Canadians increasingly worried over boomers' health bills, survey finds
A man looks over a brochure offering retirement savings options. (The Canadian Press/Ryan Remiorz)
CHARLOTTETOWN -- Canadians are increasingly concerned about how to pay for the care of aging baby boomers -- and fearful that seniors will have to pay out of their own pockets, according to a survey commissioned by the Canadian Medical Association.
The doctors' group presented its findings Tuesday evening and Wednesday to a gathering of federal, provincial and territorial ministers responsible for seniors gathered in Prince Edward Island.
Dr. Gigi Osler, president of the association, said the fears of deepening costs are becoming reality for hundreds of thousands of Canadians. She noted a Conference Board of Canada study found caregivers and care receivers had to spend more than $9 billion out-of-pocket last year.
"What we're seeing today reflects the limitations of seniors' care and we can, and must, do better," she said.
The poll of 3,352 people conducted by Ipsos suggests citizens are pessimistic about the existing system's ability to deal with a population that is aging.
Six out of 10 of those surveyed said they agree with the statement that "many will be delaying their retirement date to afford health care."
Canadians aged between 45 and 54 were most likely to agree, with the concern most pronounced in Atlantic Canada -- which has the oldest population in the country -- where 65 per cent agreed.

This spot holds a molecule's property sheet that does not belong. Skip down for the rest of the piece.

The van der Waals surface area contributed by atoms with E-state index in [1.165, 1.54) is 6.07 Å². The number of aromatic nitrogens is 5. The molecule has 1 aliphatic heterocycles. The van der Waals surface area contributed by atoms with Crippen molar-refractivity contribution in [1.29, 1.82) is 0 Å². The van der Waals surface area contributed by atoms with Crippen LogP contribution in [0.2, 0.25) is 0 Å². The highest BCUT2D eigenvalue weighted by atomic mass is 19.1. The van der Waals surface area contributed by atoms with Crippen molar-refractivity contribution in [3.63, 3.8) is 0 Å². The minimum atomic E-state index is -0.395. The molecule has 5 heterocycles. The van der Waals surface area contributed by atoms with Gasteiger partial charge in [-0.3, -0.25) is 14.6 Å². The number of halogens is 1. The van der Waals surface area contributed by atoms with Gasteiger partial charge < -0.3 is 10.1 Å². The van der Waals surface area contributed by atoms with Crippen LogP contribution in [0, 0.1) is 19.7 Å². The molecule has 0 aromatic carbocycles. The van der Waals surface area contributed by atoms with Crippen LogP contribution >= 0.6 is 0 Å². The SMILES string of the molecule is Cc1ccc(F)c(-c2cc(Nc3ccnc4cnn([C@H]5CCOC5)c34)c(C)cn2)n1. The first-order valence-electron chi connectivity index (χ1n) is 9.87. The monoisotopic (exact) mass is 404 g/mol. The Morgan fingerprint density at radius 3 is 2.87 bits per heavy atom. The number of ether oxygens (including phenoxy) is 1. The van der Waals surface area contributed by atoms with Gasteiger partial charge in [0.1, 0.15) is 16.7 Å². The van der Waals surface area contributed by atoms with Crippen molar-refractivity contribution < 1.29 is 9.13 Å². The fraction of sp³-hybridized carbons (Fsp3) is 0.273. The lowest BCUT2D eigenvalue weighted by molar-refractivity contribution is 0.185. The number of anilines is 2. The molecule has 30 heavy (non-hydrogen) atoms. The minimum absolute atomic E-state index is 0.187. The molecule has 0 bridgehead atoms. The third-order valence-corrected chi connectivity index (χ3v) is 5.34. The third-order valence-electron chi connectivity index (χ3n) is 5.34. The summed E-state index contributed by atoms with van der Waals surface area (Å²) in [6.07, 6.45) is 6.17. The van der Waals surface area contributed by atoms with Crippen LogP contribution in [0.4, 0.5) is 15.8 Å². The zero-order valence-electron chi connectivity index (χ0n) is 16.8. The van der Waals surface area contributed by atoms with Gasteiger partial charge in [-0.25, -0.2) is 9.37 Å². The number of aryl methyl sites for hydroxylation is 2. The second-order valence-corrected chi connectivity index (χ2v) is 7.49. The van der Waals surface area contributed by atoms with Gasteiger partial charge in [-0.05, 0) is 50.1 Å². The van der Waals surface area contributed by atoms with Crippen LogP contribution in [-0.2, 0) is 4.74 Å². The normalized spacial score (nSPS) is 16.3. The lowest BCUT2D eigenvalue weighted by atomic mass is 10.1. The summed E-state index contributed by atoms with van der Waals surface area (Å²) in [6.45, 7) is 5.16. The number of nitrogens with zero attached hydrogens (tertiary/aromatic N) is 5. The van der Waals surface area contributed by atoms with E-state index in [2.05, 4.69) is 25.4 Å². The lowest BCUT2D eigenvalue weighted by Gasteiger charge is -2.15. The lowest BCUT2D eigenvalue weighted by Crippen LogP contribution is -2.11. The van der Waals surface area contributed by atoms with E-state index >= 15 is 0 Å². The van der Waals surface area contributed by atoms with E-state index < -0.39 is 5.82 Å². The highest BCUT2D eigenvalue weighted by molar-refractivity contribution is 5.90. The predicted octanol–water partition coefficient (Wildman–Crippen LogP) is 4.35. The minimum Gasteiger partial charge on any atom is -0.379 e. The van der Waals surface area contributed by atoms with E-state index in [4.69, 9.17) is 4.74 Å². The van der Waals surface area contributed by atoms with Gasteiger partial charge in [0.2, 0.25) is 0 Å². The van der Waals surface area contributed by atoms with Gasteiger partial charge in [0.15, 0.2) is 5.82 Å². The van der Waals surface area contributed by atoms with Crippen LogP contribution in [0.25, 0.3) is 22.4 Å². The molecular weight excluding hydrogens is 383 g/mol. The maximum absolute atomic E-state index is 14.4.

The poll conducted between Feb. 25 and March 4 is described as accurate within 1.9 percentage points, 19 times out of 20.
Osler said she told the seniors' ministers the health system is based on the demographics of decades ago, when the population was much younger, and needs a significant reworking.
"What we need is more care delivered in the community, to seniors in their homes and long-term care. It's time to look at where we're spending our money and are we spending it where we need to spend it," she said in an interview.
The doctors group is advocating for new federal investments in seniors care through the Canada Health Transfer, with a "demographic top-up" of $21 billion over 10 years -- divided among the provinces and territories based on the percentage of seniors in their population.
In addition, it is suggesting the creation of an income-based, seniors' care tax credit to provide direct financial support to seniors and their caregivers.
"You don't want to get into a situation where it's just Band-Aid over Band-Aid over Band-Aid," said Osler.
"We think it's time to really show some dedication and commitment to meaningful changes in the health care system to look after our seniors now and protect our system in the future."
-- By Michael Tutton in Halifax.